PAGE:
The governing Council of the University of Hong Kong has appointed professor Terry Au Kit-fong to a key position of the school, after the last candidate was rejected in a controversial decision last year.
Au was appointed vice-president and pro-vice-chancellor (academic staffing and resources) for a three year term starting Wednesday, after a governing council meeting on Tuesday. She has been acting in the post, which has been vacant for almost five years, since January.
Last September, the council rejected the previous candidate Johannes Chan Man-mun – a liberal law scholar – for a variety of reasons. One of the reasons for the rejection, as then HKU Council member Arthur Li Kwok-cheung said, was that Chan did not have a doctoral degree.
Chan was attacked by pro-Beijing newspapers some 300 times, and for his connection to Occupy Central co-founder Benny Tai Yiu-ting – his subordinate at the Faculty of Law.
Au was part of the selection committee that nominated Chan. A new committee was formed after Chan’s rejection to search for new candidates.
Asked if there was any conflict of interest in the selection, HKU student union president and Council member Althea Suen Hiu-nam said members would have noticed potential conflicts of interest and would make arrangements, but the problem should not exist as members had unanimously agreed to the appointment.
Law scholar and Council member Eric Cheung Tat-ming also said he did not see any conflict of interest, and that the selection committee followed procedures.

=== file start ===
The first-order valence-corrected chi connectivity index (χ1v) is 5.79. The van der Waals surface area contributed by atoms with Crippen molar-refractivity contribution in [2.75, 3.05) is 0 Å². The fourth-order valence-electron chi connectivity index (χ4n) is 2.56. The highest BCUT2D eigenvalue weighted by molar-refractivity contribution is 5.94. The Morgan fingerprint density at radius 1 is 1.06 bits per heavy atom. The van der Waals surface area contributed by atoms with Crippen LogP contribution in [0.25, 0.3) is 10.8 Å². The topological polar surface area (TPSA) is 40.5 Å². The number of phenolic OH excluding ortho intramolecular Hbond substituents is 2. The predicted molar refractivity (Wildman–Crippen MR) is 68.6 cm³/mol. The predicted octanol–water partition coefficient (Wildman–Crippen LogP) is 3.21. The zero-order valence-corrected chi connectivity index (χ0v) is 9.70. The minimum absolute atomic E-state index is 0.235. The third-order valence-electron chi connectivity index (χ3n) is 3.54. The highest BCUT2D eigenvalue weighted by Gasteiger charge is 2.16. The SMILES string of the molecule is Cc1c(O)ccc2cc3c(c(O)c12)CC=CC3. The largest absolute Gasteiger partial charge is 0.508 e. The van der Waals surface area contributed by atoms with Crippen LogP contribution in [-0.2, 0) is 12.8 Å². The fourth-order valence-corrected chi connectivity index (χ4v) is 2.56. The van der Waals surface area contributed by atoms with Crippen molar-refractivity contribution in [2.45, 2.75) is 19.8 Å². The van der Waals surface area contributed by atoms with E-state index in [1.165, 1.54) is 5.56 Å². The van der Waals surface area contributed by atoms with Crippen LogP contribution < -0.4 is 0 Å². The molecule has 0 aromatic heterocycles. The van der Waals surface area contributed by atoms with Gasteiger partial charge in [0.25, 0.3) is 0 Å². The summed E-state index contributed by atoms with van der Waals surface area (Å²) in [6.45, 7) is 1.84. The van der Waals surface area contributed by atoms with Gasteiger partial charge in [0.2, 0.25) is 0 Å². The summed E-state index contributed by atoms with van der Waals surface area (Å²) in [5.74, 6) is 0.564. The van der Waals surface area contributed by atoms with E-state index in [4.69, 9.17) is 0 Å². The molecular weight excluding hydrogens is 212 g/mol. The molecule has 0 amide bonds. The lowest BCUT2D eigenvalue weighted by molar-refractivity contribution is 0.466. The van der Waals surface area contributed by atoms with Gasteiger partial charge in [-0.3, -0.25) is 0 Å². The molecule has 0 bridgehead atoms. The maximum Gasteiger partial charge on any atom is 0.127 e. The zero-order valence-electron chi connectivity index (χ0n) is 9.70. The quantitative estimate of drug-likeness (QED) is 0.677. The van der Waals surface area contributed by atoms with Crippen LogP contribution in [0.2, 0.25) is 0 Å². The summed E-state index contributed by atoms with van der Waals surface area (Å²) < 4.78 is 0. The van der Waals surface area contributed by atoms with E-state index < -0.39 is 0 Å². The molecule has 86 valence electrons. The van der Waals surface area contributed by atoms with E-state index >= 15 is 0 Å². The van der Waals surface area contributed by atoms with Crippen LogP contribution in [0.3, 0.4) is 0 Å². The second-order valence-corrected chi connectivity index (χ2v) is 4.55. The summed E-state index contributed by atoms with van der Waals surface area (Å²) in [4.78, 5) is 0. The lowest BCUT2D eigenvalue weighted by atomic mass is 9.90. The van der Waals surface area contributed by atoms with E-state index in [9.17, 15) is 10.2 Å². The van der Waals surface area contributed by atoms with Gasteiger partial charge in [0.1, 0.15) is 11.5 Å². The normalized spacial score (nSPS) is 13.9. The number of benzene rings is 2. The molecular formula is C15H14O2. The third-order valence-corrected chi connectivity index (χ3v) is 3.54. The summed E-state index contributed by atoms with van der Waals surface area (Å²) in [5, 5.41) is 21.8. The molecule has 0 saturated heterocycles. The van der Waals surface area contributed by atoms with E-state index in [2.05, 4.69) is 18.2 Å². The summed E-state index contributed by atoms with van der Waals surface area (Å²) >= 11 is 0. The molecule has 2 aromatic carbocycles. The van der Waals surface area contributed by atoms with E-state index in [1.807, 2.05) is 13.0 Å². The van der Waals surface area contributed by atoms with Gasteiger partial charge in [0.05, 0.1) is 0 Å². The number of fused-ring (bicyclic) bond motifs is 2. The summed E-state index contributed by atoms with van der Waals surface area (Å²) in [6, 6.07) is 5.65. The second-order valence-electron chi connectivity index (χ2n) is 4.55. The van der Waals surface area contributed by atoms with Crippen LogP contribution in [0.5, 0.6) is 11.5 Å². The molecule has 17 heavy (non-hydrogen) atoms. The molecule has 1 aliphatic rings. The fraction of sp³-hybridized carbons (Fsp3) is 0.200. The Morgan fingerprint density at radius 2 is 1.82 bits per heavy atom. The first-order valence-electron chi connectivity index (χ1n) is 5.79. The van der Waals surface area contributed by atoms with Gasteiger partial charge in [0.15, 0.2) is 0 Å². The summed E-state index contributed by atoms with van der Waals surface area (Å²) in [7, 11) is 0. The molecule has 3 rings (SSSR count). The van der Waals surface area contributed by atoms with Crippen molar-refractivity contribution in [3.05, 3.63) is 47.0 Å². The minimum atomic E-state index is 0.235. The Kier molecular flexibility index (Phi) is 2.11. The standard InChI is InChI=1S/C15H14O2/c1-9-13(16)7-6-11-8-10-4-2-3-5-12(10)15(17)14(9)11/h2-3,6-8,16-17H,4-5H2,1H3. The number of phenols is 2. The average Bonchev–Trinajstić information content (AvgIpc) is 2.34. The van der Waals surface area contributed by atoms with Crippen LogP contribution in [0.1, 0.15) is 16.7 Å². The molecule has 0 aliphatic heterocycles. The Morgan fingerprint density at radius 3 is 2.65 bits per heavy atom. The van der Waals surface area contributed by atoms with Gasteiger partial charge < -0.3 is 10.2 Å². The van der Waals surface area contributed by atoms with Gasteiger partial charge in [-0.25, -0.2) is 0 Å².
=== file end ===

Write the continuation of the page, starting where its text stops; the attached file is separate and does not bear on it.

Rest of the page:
He said that Chan’s rejection was due to political interference and did not follow procedures, but Au could be appointed unanimously as pro-Beijing newspapers had not launched systematic attacks on her.
Au obtained a PhD degree from Stanford University in 1987. After teaching at Brown University and the University of California, Los Angeles, she joined HKU in July 2002 as Chair Professor of Psychology and served as head of the department in 2003-2005 and 2007-2008.
HKU President Peter Mathieson welcomed professor Au to her new role, saying that she had embarked on a number of initiatives and contributed to the review and reform of various academic-related HR policies and procedures in her acting role.
“We are very fortunate that she is willing to take up the substantive role and continue her good work to move the University forward. We will benefit from her wisdom, her knowledge and her experience in formulating university strategies and policies,” he said.